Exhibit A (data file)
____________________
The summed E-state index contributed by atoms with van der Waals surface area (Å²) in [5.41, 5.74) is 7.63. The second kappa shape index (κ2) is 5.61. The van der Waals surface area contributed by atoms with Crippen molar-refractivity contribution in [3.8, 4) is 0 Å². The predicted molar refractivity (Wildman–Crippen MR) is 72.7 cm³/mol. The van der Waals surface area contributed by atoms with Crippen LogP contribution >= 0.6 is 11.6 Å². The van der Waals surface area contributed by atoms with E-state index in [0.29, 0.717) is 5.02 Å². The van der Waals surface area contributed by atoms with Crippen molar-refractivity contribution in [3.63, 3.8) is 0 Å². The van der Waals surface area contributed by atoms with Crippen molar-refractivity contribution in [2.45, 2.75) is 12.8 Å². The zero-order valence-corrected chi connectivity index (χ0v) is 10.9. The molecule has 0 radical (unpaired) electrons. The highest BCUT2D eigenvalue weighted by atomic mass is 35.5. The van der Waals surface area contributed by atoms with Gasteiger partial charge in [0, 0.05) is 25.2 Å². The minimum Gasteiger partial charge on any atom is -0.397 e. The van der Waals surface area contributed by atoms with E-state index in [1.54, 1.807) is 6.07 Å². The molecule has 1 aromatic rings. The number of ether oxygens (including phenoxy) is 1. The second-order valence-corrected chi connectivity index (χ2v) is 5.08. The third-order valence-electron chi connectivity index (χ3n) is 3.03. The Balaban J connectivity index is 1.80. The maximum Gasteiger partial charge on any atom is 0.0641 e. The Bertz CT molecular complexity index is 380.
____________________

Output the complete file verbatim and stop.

The summed E-state index contributed by atoms with van der Waals surface area (Å²) in [5.41, 5.74) is 7.63. The second kappa shape index (κ2) is 5.61. The van der Waals surface area contributed by atoms with Crippen molar-refractivity contribution in [3.8, 4) is 0 Å². The predicted molar refractivity (Wildman–Crippen MR) is 72.7 cm³/mol. The van der Waals surface area contributed by atoms with Crippen LogP contribution >= 0.6 is 11.6 Å². The van der Waals surface area contributed by atoms with E-state index in [0.29, 0.717) is 5.02 Å². The van der Waals surface area contributed by atoms with Crippen molar-refractivity contribution in [3.63, 3.8) is 0 Å². The van der Waals surface area contributed by atoms with Crippen molar-refractivity contribution in [2.45, 2.75) is 12.8 Å². The zero-order valence-corrected chi connectivity index (χ0v) is 10.9. The molecule has 0 radical (unpaired) electrons. The highest BCUT2D eigenvalue weighted by atomic mass is 35.5. The van der Waals surface area contributed by atoms with Gasteiger partial charge in [0, 0.05) is 25.2 Å². The minimum Gasteiger partial charge on any atom is -0.397 e. The van der Waals surface area contributed by atoms with E-state index in [1.54, 1.807) is 6.07 Å². The molecule has 1 aromatic rings. The number of ether oxygens (including phenoxy) is 1. The second-order valence-corrected chi connectivity index (χ2v) is 5.08. The third-order valence-electron chi connectivity index (χ3n) is 3.03. The Balaban J connectivity index is 1.80. The maximum Gasteiger partial charge on any atom is 0.0641 e. The Bertz CT molecular complexity index is 380.